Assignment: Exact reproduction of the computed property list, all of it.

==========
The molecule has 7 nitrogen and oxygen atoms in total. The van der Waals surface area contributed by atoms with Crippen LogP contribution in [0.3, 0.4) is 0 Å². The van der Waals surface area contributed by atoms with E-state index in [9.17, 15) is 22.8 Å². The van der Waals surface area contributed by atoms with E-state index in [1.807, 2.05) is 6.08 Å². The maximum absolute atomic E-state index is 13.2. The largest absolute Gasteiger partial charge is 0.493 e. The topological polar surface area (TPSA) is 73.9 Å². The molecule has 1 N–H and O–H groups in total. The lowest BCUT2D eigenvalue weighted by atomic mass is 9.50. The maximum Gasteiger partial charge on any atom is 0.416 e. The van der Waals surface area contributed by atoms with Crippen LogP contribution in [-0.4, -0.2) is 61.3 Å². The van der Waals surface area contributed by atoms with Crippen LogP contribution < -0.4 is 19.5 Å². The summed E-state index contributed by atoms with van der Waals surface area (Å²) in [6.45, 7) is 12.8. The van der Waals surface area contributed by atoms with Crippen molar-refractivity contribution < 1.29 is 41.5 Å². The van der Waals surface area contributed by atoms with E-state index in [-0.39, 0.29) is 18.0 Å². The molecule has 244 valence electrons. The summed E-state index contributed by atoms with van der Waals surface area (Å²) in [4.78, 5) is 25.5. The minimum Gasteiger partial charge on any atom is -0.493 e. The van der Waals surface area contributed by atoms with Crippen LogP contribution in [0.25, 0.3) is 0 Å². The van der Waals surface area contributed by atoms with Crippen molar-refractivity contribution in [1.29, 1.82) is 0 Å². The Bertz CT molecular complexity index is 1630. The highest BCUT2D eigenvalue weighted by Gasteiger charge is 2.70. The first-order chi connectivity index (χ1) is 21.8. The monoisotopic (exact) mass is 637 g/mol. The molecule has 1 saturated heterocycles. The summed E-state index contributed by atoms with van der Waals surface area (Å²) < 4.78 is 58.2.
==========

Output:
The molecule has 7 nitrogen and oxygen atoms in total. The van der Waals surface area contributed by atoms with Crippen LogP contribution in [0.3, 0.4) is 0 Å². The van der Waals surface area contributed by atoms with E-state index in [9.17, 15) is 22.8 Å². The van der Waals surface area contributed by atoms with E-state index in [1.807, 2.05) is 6.08 Å². The maximum absolute atomic E-state index is 13.2. The largest absolute Gasteiger partial charge is 0.493 e. The topological polar surface area (TPSA) is 73.9 Å². The molecule has 1 N–H and O–H groups in total. The lowest BCUT2D eigenvalue weighted by atomic mass is 9.50. The maximum Gasteiger partial charge on any atom is 0.416 e. The van der Waals surface area contributed by atoms with Crippen LogP contribution in [-0.4, -0.2) is 61.3 Å². The van der Waals surface area contributed by atoms with Crippen LogP contribution < -0.4 is 19.5 Å². The summed E-state index contributed by atoms with van der Waals surface area (Å²) in [6.45, 7) is 12.8. The van der Waals surface area contributed by atoms with Crippen molar-refractivity contribution < 1.29 is 41.5 Å². The van der Waals surface area contributed by atoms with E-state index in [-0.39, 0.29) is 18.0 Å². The molecule has 244 valence electrons. The summed E-state index contributed by atoms with van der Waals surface area (Å²) in [4.78, 5) is 25.5. The minimum Gasteiger partial charge on any atom is -0.493 e. The van der Waals surface area contributed by atoms with Crippen LogP contribution in [0.25, 0.3) is 0 Å². The van der Waals surface area contributed by atoms with Crippen molar-refractivity contribution in [1.29, 1.82) is 0 Å². The Bertz CT molecular complexity index is 1630. The highest BCUT2D eigenvalue weighted by Gasteiger charge is 2.70. The first-order chi connectivity index (χ1) is 21.8. The monoisotopic (exact) mass is 637 g/mol. The molecule has 1 saturated heterocycles. The summed E-state index contributed by atoms with van der Waals surface area (Å²) < 4.78 is 58.2.